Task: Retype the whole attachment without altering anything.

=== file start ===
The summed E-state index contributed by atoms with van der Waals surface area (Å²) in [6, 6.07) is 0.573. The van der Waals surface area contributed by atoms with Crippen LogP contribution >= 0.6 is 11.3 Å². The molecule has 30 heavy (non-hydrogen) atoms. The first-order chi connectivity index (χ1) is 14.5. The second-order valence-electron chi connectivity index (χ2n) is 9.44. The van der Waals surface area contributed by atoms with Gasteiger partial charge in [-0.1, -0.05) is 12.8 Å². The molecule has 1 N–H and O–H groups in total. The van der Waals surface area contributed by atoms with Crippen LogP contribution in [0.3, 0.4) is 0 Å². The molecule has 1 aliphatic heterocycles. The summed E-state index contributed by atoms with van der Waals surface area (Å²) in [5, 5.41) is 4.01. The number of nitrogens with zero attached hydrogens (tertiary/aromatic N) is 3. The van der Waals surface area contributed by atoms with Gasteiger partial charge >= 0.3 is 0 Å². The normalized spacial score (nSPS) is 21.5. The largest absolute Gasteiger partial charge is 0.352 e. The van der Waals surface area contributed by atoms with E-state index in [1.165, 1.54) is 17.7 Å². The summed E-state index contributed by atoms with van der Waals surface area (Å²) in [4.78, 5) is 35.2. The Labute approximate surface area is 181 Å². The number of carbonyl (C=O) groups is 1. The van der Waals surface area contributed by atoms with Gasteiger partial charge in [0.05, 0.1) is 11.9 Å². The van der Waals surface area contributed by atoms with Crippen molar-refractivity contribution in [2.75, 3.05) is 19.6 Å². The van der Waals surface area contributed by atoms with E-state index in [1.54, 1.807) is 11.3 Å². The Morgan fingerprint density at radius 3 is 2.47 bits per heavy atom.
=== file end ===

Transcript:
The summed E-state index contributed by atoms with van der Waals surface area (Å²) in [6, 6.07) is 0.573. The van der Waals surface area contributed by atoms with Crippen LogP contribution >= 0.6 is 11.3 Å². The molecule has 30 heavy (non-hydrogen) atoms. The first-order chi connectivity index (χ1) is 14.5. The second-order valence-electron chi connectivity index (χ2n) is 9.44. The van der Waals surface area contributed by atoms with Gasteiger partial charge in [-0.1, -0.05) is 12.8 Å². The molecule has 1 N–H and O–H groups in total. The van der Waals surface area contributed by atoms with Crippen LogP contribution in [0.3, 0.4) is 0 Å². The molecule has 1 aliphatic heterocycles. The summed E-state index contributed by atoms with van der Waals surface area (Å²) in [5, 5.41) is 4.01. The number of nitrogens with zero attached hydrogens (tertiary/aromatic N) is 3. The van der Waals surface area contributed by atoms with Gasteiger partial charge >= 0.3 is 0 Å². The normalized spacial score (nSPS) is 21.5. The largest absolute Gasteiger partial charge is 0.352 e. The van der Waals surface area contributed by atoms with E-state index in [1.165, 1.54) is 17.7 Å². The summed E-state index contributed by atoms with van der Waals surface area (Å²) in [4.78, 5) is 35.2. The Labute approximate surface area is 181 Å². The number of carbonyl (C=O) groups is 1. The van der Waals surface area contributed by atoms with Gasteiger partial charge in [0.05, 0.1) is 11.9 Å². The van der Waals surface area contributed by atoms with Crippen molar-refractivity contribution in [2.75, 3.05) is 19.6 Å². The van der Waals surface area contributed by atoms with E-state index in [1.54, 1.807) is 11.3 Å². The Morgan fingerprint density at radius 3 is 2.47 bits per heavy atom.